READING

Naked Light & Glimpses | Sanni Omodolapo

Naked Light & Glimpses | Sanni Omodolapo

Naked Light & Glimpses | Sanni Omodolapo Sanni Omodolapo Agbowo Art African Literary Art

——

The mind is a bad place to be trapped in. To that there can be no further argument, or question. It is a dark place to be in. A darker place to live in. The darkest to recognize that one is bound, as long as one is to live the life of a creative, to get lost in. So lost that one cannot tell what is real and what is not. The mind is like the insides of a human: it is full of things, pleasant and unpleasant, desired and undesired, and so forth. It is a nasty place to be in, but is, equally, the best, the most pleasant. 

——

In a sense, talking about the mind, one imagines it to be a part of a whole. A screw in a giant machinery. In an entirely different sense, if one is to be honest and logical, one talks about the mind as an entirely different thing (permit me to use this word)—a completely new entity. One talks about it away from the human body, because one cannot say, exactly, where it is—unlike the penis, the legs, eyes, testicles, one cannot point to where the mind is. It just is. It just will always be. Like God. Indeed, isn’t the mind a kind of god? 

——

As I sat to type this essay into my phone not minding the difficulties the screen might pose, I looked up the word Mind in the dictionary. Oxford dictionary had a lot to say: the ability for rational thought; the ability to be aware of things; the ability to remember things; the ability to focus the thoughts; judgment, opinion, or view; desire, inclination, or intention; (philosophy) the non-material substance or set of processes in which consciousness, perception, affectivity, judgement, thinking, and will are based. The final definition is fascinating. It mentions Non-material, supports the perception of the mind presented in the final sentences of paragraph two (2): the mind as a separate, distinct entity. The mind as a god.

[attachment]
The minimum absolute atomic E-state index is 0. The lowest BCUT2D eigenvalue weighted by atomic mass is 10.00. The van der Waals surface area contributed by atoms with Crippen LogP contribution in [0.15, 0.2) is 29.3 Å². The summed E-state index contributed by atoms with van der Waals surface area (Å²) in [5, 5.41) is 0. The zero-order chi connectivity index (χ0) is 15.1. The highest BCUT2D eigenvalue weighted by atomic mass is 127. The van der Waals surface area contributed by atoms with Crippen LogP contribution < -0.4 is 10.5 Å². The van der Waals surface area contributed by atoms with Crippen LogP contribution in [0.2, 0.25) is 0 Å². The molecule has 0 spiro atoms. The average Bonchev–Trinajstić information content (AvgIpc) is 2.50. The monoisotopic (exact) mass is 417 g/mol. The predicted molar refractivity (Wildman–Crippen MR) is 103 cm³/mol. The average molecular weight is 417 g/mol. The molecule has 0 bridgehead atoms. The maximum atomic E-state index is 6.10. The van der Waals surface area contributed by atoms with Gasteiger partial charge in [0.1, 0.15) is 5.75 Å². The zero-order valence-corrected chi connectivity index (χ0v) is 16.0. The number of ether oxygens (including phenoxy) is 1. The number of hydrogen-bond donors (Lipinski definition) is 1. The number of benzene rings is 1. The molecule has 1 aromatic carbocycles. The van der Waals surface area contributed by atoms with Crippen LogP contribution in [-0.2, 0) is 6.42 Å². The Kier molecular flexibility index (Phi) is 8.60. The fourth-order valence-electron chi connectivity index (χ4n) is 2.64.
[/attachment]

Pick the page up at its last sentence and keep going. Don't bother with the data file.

During sex, or even before it, when two souls come together to become one—an act of communion that, forever, will remain beyond words—some parts of the body react. In fact, the whole body reacts: a rising here and there, a hardening (if it may described so). Those parts that rise, those secret parts that, like the eyes of a fish, become hard are aware: they are like a blind old man in the rain who can, despite the expanse of darkness he has been thrown in, feel the rain drop on his skin, hear the soft patting on leaves, smell the emptiness in the sky, taste the aftermath of thunder with his tongue. They know, these parts. They can sense the external force, and they react in their own ways. Can it be said of them, therefore, that they have minds of their own? 

——

I have strayed from the sole concern of this piece. Completely strayed. Like Satan from God— I find biblical allusions comfortable and certain. What I mean by those words, certain and comfortable, I will not divulge. 

——

The life of the mind is a dangerous game one voluntarily steps into. For example, chess. I don’t know how to play chess, but I go to a store, buy one, and call a friend over to play with me. I start the game, even though I do not know what the King or Queen or Accountant looks like. (Are there accountants in chess?). This is the way the life of the mind is. One is never prepared. One will never be prepared. One just keeps going, with no foreknowledge (unlike God in the creation of man) of a destination, an end. But, still, it can only end in two ways: to conquer or be conquered. 

——

To conquer, as a manner of talking, would be to emerge—although injured and scarred—with something from the realm of the mind. Say a profound thought, for instance. Or a piece of art: a painting, a sculpture, a poem. To come out with something: a testament to the fact that one has diligently, through rain and shine, sought after that light flickering in the distance—the naked light of knowledge, of experiences beyond words, the elusive light of reality. For one to capture this light, even if for a split moment, would be to conquer.